*The Bear Drive-In is currently closed for the winter season and is looking to reopen in 2022.
Bob Weir recalls it vividly. It was 1971, and Gene Wilder’s Willy Wonka and the Chocolate Factory mesmerized as it unfolded onscreen while Weir sat on the roof of his uncle’s car at the old Pleasant Hill Drive-In in Stanton. “There I am,” he recalls. “Popcorn, soda, speaker, blanket, screen.”
Earlier that night, Weir snuck off while fetching snacks and peeked into the theater’s projection room. “It was the sun in a box,” he says. “I was 11, and I remember that as if it was yesterday.”
Weir, a longtime fixture in Delaware’s arts scene and the technical director for The Playhouse at The Grand Opera House, knows how to manifest movie magic.
Those picture days from his youth no doubt inspired the opening of his Bear Drive-In. After only one season, it’s already a favorite family destination.
Weir stumbled upon a vacant lot behind a Lowe’s, owned by local developers the Reybold Group, and quickly raced to open the two-screen venue. He shared a proof of concept with a few friends on social media. Within 48 hours, it had been shared 10,000 times. The response is no surprise as Delaware hasn’t had a drive-in theater since 2008.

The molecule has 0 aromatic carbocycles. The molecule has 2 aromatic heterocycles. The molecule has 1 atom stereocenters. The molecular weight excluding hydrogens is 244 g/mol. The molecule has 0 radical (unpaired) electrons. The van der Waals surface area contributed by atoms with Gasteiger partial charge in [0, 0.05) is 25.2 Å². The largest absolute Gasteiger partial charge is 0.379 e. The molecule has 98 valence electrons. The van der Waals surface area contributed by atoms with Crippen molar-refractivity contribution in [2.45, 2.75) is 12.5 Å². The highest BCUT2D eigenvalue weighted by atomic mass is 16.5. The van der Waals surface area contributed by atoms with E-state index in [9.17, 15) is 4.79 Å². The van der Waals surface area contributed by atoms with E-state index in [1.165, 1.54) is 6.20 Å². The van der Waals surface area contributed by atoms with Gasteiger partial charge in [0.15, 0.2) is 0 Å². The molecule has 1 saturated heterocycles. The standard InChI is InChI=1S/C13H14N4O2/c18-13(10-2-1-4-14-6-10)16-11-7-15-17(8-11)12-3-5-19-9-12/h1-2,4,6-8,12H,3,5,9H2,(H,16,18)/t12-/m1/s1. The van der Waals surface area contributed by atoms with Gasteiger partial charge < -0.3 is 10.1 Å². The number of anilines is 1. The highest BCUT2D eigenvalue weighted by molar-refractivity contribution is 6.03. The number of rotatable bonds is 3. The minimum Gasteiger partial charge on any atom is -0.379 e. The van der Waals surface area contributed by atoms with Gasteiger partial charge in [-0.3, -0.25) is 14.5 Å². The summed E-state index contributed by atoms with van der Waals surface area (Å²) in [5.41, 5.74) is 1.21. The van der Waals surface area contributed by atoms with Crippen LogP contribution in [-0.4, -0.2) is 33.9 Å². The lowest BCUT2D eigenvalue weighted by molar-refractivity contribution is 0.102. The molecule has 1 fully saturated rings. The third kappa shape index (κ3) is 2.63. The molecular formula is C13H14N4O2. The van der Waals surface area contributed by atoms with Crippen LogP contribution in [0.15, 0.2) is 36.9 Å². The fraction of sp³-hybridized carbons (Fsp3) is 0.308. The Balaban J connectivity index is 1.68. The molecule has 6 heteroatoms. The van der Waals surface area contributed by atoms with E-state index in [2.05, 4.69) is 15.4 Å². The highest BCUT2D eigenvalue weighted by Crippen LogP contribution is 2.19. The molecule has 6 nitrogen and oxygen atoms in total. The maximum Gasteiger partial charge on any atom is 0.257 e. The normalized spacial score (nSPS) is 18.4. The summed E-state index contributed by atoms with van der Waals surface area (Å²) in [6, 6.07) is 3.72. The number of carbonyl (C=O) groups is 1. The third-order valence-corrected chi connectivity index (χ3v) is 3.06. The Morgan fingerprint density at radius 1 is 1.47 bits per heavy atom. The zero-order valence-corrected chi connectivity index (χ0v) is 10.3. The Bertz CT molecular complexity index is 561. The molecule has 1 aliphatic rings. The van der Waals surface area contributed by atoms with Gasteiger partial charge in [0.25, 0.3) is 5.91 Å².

After the drive-in closed for the winter, the developers decided to move forward with their plans. Weir is currently looking for a new space for the drive-in and hopes to return for the summer of 2022.
For many younger patrons, the experience is completely new and alien. “People over 50, they’ve been to drive-ins,” Weir points out. One local couple who shared their first date at a drive-in theater are now among one of Weir’s many regulars. But the theater’s biggest draw is families. In a fast-growing area with a less-than-sparkling reputation for family activities, Weir’s gem found an eager audience.
“Being able to have your whole family there in your car or backed up with the hatch open, the kids are laying in the back and you’re out there and the adults are out there in their lounge chairs, that’s the main [experience],” Weir says. “Families are just taking it and absolutely running with it.”
Though Bear Drive-In hosted a modest but full concession stand (think popcorn, hot dogs, nachos, candy and soda), patrons often packed their own goodies—an act that’s technically prohibited but rarely enforced at the laid-back screenings. Around 120 cars could fit into the lot at the former location. Friday nights were for new movies, while throwback favorites also filled the screen during the summer.
A drive-in theater is also tailor-made for the COVID era, with built-in social distancing and a vibe that’s halfway between staying at home and going out. Moviegoers often roll in donning cozy sweatpants and slippers. Their cars are the new couch.
“It’s a community thing,” Weir says. “Newer families are looking for stuff like that. And they’re looking for stuff they can afford because they’re still on a budget.”